The regulations placed on employers by state and federal government entities are designed to protect both the labor force and the company itself, but when there is some confusion about who the employer is, things like benefits and responsibility can get muddled. This confusion often arises in situations of co-employment. This is a relationship between two or more employers where there is a potential shared legal responsibility and liability for the same employee. A situation could be someone hired by an independent contractor staffing agency and then released in contract work for a manufacturing company.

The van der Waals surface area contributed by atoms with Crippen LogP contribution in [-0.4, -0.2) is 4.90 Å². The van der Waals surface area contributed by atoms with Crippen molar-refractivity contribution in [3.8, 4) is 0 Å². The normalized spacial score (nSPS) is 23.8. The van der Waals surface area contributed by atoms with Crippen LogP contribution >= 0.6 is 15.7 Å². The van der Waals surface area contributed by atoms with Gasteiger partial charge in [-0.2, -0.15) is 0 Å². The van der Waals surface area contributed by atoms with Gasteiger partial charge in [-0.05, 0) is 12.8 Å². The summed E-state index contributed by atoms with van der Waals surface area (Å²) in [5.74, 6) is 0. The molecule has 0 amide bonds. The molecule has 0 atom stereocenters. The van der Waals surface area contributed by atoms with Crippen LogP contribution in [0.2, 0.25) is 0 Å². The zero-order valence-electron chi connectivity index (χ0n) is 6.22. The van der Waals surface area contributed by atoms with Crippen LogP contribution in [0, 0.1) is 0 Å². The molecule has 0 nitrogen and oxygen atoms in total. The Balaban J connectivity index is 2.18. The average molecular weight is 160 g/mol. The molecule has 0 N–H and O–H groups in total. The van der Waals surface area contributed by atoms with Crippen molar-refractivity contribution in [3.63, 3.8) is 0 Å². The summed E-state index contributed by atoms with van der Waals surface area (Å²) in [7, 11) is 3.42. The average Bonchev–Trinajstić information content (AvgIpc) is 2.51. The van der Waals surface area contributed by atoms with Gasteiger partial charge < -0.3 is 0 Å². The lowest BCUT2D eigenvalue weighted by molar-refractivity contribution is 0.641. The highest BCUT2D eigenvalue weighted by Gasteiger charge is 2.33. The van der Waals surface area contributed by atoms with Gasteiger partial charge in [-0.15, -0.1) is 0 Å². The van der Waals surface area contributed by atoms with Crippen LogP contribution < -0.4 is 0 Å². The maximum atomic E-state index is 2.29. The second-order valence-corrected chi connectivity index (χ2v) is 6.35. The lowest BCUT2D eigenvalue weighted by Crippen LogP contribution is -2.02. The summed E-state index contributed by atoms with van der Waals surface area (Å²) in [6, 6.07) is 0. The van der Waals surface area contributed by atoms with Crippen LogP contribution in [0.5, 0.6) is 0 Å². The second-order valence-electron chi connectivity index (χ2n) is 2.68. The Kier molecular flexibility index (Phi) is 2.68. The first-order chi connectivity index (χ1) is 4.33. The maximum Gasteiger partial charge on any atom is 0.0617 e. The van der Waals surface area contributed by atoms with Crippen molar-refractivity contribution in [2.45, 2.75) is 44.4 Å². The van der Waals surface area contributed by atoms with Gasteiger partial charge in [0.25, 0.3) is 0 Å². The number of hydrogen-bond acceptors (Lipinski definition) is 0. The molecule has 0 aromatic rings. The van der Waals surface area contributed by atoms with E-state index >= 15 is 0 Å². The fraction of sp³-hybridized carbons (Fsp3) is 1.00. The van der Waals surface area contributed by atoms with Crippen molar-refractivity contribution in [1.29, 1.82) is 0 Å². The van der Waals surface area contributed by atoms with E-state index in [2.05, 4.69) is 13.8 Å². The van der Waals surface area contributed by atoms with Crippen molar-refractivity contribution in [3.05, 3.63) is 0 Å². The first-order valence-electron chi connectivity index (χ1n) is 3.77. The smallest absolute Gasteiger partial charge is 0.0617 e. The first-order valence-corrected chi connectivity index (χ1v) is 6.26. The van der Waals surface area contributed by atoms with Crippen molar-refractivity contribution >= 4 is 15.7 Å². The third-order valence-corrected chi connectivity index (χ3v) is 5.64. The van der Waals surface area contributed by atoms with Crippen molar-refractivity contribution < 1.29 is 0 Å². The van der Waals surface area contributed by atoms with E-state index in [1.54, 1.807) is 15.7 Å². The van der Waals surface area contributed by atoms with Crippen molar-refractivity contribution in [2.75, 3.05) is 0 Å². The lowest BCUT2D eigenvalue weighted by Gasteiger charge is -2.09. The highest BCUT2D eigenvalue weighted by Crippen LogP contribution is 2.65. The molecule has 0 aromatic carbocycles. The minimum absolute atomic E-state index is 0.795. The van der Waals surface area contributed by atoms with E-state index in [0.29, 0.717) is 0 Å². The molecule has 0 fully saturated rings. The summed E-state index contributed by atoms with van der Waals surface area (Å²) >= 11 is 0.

Primary Employer Responsibilities
According to the team at World wide Speciality Programs, staffing firms are most often considered a primary employer and are largely responsible for the actions of the employee. The areas of control include:
- Employee Wages
- Withholding payroll taxes
- Issuing tax reporting forms
- Providing workers’ comp and other benefit plans
- Assumes control over hiring and firing
- Mediates with employee complaints of working conditions
Mandated Employee Treatment
As a primary employer, staffing agencies are required to comply with applicable laws concerning the administration and eligibility of employee benefits. Most states require a form of workers’ compensation coverage, and there are often limits and expectations set for the amount of coverage. Staffing agencies must also ensure ADA compliance and opportunity, as well as a harassment-free and safe working environment.